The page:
LIMITS OF LIABILITY: Regardless of the number of persons insured, policies or plans of self-insurance applicable, claims made or insured motor vehicles to which this coverage applies, the Company's liability for personal injury protection benefits with respect to bodily injury to any one eligible person in any one motor vehicle accident is limited as follows:

(1) the maximum amount payable for work loss shall not exceed $15,000, . . .; . . .;

(3) the maximum amount payable for funeral expenses shall not exceed $1,500;

(4) the maximum amount payable for survivor's loss shall not exceed $5,000.

CONDITIONS: H. Non-Duplication of Benefits; Other Insurance.

No eligible person shall recover duplicate benefits for the same elements of loss under this or any other similar automobile insurance including self-insurance. If the eligible person has such other insurance applicable to the accident, the maximum recovery shall not exceed the amount payable under the insurance or self-insurance providing the highest dollar limit.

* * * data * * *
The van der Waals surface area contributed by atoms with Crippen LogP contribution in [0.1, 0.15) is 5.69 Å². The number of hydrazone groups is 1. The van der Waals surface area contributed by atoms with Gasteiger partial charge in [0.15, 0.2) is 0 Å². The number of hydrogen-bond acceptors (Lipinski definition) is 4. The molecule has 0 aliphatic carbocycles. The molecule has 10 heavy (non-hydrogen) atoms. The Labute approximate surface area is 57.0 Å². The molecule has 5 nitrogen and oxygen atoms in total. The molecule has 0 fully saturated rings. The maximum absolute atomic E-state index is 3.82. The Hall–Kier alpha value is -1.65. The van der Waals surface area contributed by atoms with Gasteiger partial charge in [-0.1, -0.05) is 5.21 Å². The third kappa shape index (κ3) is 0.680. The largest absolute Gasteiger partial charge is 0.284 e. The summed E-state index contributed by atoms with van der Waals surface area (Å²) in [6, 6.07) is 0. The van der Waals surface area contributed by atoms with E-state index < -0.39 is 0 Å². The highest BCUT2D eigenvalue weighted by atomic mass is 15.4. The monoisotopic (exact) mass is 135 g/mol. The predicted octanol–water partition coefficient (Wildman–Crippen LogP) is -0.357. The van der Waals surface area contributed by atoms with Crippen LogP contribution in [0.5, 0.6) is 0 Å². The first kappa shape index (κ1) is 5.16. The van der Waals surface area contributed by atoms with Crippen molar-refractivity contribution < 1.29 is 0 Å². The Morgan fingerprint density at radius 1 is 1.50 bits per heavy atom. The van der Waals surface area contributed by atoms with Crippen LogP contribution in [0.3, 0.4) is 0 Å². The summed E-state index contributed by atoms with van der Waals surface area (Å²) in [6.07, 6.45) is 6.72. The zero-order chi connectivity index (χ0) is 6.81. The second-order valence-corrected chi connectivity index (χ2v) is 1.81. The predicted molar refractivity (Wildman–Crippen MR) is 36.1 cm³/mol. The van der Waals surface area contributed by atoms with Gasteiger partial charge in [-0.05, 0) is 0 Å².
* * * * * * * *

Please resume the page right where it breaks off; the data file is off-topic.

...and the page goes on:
In no case shall the Company be liable for a greater proportion of any loss than this policy's limit bears to the sum of all limits of liability of all applicable insurance and self-insurance.

Repro. Rec. at 45a, 46a.

Contrary to appellee's assertion, these provisions are not ambiguous. Rather, when read together, they quite clearly limit a claimant to a single no-fault recovery.

The Limits of Liability clause is identical to the one upheld by this court in Antanovich, 320 Pa. Super. at 326, 467 A.2d at 346. This clause not only puts a ceiling on the company's liability, but also sets forth the specific categories of loss for which benefits will be paid out. Moreover, the first two sentences of Condition H state that no claimant

[ 323 Pa. Super. Page 565]